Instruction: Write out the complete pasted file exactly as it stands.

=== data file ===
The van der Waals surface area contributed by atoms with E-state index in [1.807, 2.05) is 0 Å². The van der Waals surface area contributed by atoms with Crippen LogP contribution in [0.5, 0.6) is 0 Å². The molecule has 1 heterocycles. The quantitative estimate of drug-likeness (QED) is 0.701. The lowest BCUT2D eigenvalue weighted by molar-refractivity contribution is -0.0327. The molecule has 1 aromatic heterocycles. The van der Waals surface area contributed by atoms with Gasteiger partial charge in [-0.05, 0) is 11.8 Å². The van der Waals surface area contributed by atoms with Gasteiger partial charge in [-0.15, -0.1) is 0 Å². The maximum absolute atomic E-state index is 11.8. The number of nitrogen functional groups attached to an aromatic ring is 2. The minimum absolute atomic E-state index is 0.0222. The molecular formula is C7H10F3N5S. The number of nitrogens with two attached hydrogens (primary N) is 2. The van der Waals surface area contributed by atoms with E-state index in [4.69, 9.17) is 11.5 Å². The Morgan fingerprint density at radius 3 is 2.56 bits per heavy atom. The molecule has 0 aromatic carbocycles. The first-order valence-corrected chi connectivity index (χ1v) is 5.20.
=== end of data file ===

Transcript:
The van der Waals surface area contributed by atoms with E-state index in [1.807, 2.05) is 0 Å². The van der Waals surface area contributed by atoms with Crippen LogP contribution in [0.5, 0.6) is 0 Å². The molecule has 1 heterocycles. The quantitative estimate of drug-likeness (QED) is 0.701. The lowest BCUT2D eigenvalue weighted by molar-refractivity contribution is -0.0327. The molecule has 1 aromatic heterocycles. The van der Waals surface area contributed by atoms with Gasteiger partial charge in [-0.05, 0) is 11.8 Å². The van der Waals surface area contributed by atoms with Gasteiger partial charge in [-0.15, -0.1) is 0 Å². The maximum absolute atomic E-state index is 11.8. The number of nitrogen functional groups attached to an aromatic ring is 2. The minimum absolute atomic E-state index is 0.0222. The molecular formula is C7H10F3N5S. The number of nitrogens with two attached hydrogens (primary N) is 2. The van der Waals surface area contributed by atoms with E-state index in [4.69, 9.17) is 11.5 Å². The Morgan fingerprint density at radius 3 is 2.56 bits per heavy atom. The molecule has 0 aromatic carbocycles. The first-order valence-corrected chi connectivity index (χ1v) is 5.20.